There has been extensive research examining the relationship of family environment and parenting on the adjustment of children (Baumrind, 1967; Bowlby, 1969). In particular, it has been well documented that parental abuse and neglect have a negative impact on the adaptation of children (Patterson, DeBaryshe & Ramsey, 1989). In addition, psychopathology in parents, such as depression in mothers (Downey & Coyne, 1990; Goodman & Gotlib, 1999) or emotional distress of parents (Anthony et al., 2005; Õstberg, 1998) are predictive of their children’s problem behaviors. The relations between the temperaments of parents and their children have also been shown to influence the risk of children’s problem behaviors (Lee, 2012; Rettew et al., 2006). That is, they investigated the interaction of temperament between children and parents in order to explain the children’s problem behaviors such as the association between mother’s HA and children’s externalizing problem behaviors or father’s HA and children’s internalizing problem behaviors.
However, few studies have directly studied the role of the maturity and integration of parents’ personality on the risk of their children’s behavior problems: the studies provided above have not included the parent’s character dimensions with temperament dimensions (Josefsson et al., 2013a). An individual’s personality involves more than their temperament; it includes the way a person regulates his or her goals and values to achieve a long-term purpose, such as rearing healthy children. Some studies have described the relationship between parents’ personality and specific child problem behaviors, such as antisocial behaviors and depression (Bates et al., 1991; Brenning et al., 2011; Davies et al., 2012; Nigg & Hinshaw, 1998). That is, most of the past studies have measured abnormal traits in parents, and have not distinguished temperament and character of parents. Therefore, more research is needed about the role of healthy character traits in parents and its impact on children’s behavior problems.
Cloninger’s psychobiological theory of personality (Cloninger, 2008) postulates that personality is composed of temperament and character, two-interrelated domains which are hypothesized to interact as a non-linear dynamic system in regulating the development of human psychological functions. Temperament and character are considered to interact dynamically in the development of personality across the lifespan (Cloninger, Svrakic & Svrakic, 1997). Temperament traits reflect biases in automatic responses to emotional stimuli involving involuntary rational processes, whereas character traits depict differences in higher cognitive functions underlying a person’s goals, values, and relationships (Cloninger, 2008; Cloninger, Svrakic & Przybeck, 1993).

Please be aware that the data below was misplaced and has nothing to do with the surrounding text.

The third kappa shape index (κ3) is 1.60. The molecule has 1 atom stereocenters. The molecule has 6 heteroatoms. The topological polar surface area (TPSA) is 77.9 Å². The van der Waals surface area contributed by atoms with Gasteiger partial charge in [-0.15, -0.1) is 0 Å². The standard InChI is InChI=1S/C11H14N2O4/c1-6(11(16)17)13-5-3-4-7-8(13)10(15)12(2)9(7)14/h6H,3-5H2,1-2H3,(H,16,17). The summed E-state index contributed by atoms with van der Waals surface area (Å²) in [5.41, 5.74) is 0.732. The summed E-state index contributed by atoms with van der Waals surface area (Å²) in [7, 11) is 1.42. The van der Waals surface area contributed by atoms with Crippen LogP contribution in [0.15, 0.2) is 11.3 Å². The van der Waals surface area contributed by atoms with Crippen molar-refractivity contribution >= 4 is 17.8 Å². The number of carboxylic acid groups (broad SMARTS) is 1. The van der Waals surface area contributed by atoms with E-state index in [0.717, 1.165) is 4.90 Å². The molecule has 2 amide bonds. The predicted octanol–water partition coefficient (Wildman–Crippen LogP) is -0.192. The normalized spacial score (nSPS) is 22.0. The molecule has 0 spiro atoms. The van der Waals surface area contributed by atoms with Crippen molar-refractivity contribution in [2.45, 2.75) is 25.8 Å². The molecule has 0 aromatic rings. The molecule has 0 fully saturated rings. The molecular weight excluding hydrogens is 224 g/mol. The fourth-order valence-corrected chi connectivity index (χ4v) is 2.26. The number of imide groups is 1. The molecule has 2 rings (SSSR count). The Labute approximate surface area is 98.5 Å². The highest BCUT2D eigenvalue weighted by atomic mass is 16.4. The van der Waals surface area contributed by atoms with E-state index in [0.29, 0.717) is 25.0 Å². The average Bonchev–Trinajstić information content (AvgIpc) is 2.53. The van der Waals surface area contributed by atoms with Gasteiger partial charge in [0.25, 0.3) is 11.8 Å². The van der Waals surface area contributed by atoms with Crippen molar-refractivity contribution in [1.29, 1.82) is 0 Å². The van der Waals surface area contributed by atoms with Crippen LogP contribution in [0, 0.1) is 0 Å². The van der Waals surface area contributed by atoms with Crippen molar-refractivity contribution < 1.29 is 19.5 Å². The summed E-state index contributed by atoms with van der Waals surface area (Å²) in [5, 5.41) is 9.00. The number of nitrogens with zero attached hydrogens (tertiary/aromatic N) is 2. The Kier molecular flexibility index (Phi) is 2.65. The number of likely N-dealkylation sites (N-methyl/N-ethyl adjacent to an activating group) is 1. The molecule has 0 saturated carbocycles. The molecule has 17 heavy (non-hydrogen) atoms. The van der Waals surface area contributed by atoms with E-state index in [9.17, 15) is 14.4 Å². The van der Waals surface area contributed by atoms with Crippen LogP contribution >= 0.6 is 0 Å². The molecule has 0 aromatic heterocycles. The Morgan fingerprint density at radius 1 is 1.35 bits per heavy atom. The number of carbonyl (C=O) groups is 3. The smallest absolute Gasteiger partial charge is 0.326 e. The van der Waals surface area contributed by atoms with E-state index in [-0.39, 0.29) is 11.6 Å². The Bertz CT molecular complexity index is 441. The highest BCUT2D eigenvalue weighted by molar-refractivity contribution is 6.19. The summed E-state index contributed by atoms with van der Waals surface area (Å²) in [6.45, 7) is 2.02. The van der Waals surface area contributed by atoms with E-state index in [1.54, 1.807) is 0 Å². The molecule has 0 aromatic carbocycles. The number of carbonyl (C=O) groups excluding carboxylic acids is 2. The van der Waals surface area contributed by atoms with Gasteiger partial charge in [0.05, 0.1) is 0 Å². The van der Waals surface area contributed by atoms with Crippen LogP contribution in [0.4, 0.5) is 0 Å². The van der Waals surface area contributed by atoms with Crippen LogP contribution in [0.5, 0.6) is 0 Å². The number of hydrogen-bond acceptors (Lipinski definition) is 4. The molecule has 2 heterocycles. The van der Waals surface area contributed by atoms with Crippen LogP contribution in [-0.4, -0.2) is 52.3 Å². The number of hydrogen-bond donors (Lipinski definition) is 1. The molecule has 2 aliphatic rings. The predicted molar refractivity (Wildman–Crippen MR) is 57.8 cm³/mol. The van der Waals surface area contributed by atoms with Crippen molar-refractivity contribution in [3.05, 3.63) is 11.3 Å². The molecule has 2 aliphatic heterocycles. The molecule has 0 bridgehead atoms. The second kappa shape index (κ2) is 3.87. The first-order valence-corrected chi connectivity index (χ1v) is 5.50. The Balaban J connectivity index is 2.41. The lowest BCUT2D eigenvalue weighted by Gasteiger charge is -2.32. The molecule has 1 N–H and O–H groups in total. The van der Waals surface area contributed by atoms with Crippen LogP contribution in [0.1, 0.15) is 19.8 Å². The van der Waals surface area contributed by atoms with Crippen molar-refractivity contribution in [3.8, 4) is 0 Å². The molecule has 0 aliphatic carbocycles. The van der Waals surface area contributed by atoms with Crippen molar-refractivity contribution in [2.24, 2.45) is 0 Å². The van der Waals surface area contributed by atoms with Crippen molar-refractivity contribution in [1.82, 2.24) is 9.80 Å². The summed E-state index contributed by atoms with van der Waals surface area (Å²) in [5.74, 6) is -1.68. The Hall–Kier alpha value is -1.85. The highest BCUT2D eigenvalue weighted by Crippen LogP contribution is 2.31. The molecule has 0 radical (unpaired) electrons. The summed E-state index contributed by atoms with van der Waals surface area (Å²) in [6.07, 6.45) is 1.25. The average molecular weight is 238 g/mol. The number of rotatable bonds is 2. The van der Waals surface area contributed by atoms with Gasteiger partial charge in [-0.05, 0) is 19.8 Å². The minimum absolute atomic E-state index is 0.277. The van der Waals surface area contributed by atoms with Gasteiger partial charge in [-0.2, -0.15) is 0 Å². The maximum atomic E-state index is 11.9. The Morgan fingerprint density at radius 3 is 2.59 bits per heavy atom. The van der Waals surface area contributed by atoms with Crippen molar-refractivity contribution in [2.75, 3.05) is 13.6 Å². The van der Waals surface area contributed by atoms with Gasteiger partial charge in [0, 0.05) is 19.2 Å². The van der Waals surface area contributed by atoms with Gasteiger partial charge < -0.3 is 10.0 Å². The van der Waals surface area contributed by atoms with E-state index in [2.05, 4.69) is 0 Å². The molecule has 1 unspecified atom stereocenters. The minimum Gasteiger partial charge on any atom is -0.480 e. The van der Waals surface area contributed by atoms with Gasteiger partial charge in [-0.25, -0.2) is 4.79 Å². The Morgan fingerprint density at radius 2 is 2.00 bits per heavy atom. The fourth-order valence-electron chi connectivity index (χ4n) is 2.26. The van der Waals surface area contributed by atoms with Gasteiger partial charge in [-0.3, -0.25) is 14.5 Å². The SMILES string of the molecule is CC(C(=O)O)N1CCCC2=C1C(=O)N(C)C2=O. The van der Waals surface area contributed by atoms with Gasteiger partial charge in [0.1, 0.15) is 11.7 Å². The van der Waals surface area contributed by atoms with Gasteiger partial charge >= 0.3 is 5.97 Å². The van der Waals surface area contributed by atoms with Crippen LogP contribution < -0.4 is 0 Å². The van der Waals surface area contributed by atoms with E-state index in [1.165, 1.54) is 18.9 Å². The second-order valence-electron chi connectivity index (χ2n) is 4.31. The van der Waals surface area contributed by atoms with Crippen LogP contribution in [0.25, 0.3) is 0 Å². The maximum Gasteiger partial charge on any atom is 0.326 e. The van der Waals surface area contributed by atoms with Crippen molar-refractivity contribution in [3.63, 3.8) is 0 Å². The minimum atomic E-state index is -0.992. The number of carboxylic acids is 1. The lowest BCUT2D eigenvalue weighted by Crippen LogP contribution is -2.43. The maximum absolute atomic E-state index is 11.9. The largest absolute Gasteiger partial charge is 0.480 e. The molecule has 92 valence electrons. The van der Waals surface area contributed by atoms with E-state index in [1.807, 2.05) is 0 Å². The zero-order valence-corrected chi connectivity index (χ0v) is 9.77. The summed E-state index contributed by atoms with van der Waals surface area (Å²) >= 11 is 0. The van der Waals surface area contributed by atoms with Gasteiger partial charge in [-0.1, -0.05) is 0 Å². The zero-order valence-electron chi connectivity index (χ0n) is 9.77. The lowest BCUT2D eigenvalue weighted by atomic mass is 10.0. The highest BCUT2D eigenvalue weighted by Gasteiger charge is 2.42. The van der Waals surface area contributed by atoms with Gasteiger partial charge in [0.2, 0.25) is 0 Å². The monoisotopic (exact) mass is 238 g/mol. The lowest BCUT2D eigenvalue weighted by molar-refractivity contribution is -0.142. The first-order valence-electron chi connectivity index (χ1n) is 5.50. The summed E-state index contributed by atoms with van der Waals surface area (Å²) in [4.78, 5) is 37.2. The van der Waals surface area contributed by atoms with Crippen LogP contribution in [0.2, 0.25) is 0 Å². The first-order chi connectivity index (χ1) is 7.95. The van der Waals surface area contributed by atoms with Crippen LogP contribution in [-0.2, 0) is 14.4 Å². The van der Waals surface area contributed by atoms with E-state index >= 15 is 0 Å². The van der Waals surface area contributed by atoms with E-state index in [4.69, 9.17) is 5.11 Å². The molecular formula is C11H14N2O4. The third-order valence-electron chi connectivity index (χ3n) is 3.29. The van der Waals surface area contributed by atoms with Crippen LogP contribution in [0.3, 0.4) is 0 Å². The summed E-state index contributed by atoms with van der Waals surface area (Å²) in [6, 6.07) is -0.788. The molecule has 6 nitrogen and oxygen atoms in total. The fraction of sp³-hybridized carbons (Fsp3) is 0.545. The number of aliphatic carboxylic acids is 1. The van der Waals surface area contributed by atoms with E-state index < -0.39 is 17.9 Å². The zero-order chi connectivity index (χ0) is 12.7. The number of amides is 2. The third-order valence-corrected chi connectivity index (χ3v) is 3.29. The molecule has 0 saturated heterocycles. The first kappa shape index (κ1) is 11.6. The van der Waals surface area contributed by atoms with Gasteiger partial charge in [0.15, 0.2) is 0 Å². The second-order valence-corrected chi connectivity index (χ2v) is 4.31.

Character influences the meaning that is given to events as a result of one’s goals and values. As a result, differences in the maturity and integration of a person’s character can modify a person’s emotional reactions and allow self-regulation of emotions and behavior (Cloninger et al., 1994a). Consequently, character traits are more predictive than temperament traits of a person’s level of well-being or their level of psychological disorder (Cloninger & Zohar, 2011). Even when people have similar temperament profiles, it is likely that differences in the maturity and integration of their character will influence the quality of the rearing environment they provide for their children.
The aim of the current study is to investigate the relationship between the personality characteristics of parents and their children’s problem behaviors. Furthermore, we sought to distinguish the roles of temperament and character in parents on the risk of behavior problems in their children in order to identify those aspects of personality that have the greatest impact on effective child rearing.
Materials and Methods
Participants were recruited from outpatients who visited specialized traditional Korean pediatric clinics in the suburban Seoul metropolitan area with minor physical symptoms (i.e., common cold, and rhinitis/sinus infection etc.) as chief complaints. The primary care doctors suggested participation in the research with detailed explanation to the parents of preschoolers aged between 3 and 6 years. That is, the participation of the parents was purely of their own volition and there would be no consequence to their current or future treatment at the clinics. After the participants had completed a written consent form, the mothers completed both the Child Behavior Checklist (CBCL) and Temperament and Character Inventory (TCI) and the fathers, who often did not accompany with children, completed the TCI only. They were also asked to rate the Socio Economic Status (SES) and education in the extra items of questionnaire. This study was approved by the Department Research Review Committee of the Department of Psychology, Yonsei University (DRC-2009011024).